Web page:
Washington - Astronomers who have been using a global network of telescopes to research black holes will present "a groundbreaking result" on Wednesday that could transform the understanding of the mysterious objects.
The Event Horizon Telescope (EHT) project has been working for years to photograph the edge of a black hole for the first time.
The collaborative effort, involving scientists from all over the world, last week scheduled multiple simultaneous press conferences to announce its first results.
The US National Science Foundation (NSF), one of the organizations sponsoring the EHT, said the results could transform the understanding of black holes, gravity and even the universe.
Astronomers believe black holes, very dense objects with a gravitational field so strong that nothing that approaches its edges can escape, exist in nearly every galaxy.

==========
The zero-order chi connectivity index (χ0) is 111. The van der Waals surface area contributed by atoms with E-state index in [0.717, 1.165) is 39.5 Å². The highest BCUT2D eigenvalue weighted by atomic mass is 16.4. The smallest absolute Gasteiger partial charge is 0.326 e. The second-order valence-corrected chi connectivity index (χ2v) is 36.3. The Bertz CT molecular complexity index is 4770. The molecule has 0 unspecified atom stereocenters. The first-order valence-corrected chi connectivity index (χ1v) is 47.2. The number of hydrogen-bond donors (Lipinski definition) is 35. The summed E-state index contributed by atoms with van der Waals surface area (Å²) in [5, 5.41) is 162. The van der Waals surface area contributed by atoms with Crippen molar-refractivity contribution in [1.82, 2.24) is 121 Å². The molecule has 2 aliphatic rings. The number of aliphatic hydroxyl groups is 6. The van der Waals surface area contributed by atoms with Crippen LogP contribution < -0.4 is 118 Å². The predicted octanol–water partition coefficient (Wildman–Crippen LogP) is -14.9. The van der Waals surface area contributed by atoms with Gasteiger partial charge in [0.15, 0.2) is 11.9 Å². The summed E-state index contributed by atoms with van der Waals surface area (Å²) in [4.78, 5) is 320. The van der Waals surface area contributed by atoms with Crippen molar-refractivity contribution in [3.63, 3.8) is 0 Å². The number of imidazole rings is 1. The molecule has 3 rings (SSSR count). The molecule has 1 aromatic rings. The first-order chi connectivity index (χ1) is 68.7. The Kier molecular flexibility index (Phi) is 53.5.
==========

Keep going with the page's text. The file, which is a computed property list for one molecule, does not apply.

As everything around a black hole, including light, gets pulled into the object's gravitational force, they can't be observed directly.
However, it is possible to study them by detecting their effect on other matter nearby, which is what the EHT is attempting to achieve.
EHT astronomers are linking telescopes to record interference around two supermassive black holes in the middle of the Milky Way. The project aims to put into focus the event horizon of the two objects, creating an image of the boundary of the black holes.
Albert Einstein first predicted the existence of the objects in his theory of relativity.dpa